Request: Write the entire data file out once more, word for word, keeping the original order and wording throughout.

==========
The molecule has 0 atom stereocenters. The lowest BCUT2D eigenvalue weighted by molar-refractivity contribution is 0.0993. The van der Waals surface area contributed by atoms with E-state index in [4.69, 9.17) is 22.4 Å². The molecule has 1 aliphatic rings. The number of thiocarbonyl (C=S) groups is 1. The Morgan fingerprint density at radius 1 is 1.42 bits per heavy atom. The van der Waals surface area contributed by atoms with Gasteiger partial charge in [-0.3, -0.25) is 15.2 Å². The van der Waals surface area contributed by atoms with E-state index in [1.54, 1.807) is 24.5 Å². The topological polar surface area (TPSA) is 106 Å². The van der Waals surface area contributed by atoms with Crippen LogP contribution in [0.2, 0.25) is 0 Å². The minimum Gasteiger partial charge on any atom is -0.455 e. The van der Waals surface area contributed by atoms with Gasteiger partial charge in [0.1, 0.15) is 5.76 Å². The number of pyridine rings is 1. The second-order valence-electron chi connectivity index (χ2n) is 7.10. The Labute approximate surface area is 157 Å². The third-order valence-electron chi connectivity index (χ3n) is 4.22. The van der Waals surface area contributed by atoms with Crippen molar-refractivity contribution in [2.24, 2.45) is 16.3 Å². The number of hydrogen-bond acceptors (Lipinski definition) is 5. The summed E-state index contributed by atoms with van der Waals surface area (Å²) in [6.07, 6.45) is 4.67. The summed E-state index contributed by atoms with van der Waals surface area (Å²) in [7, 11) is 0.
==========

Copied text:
The molecule has 0 atom stereocenters. The lowest BCUT2D eigenvalue weighted by molar-refractivity contribution is 0.0993. The van der Waals surface area contributed by atoms with E-state index in [4.69, 9.17) is 22.4 Å². The molecule has 1 aliphatic rings. The number of thiocarbonyl (C=S) groups is 1. The Morgan fingerprint density at radius 1 is 1.42 bits per heavy atom. The van der Waals surface area contributed by atoms with Gasteiger partial charge in [-0.3, -0.25) is 15.2 Å². The van der Waals surface area contributed by atoms with E-state index in [1.54, 1.807) is 24.5 Å². The topological polar surface area (TPSA) is 106 Å². The van der Waals surface area contributed by atoms with Crippen LogP contribution in [0.2, 0.25) is 0 Å². The minimum Gasteiger partial charge on any atom is -0.455 e. The van der Waals surface area contributed by atoms with Gasteiger partial charge in [0.1, 0.15) is 5.76 Å². The number of pyridine rings is 1. The second-order valence-electron chi connectivity index (χ2n) is 7.10. The Labute approximate surface area is 157 Å². The third-order valence-electron chi connectivity index (χ3n) is 4.22. The van der Waals surface area contributed by atoms with Crippen molar-refractivity contribution in [2.24, 2.45) is 16.3 Å². The number of hydrogen-bond acceptors (Lipinski definition) is 5. The summed E-state index contributed by atoms with van der Waals surface area (Å²) in [6.07, 6.45) is 4.67. The summed E-state index contributed by atoms with van der Waals surface area (Å²) in [7, 11) is 0.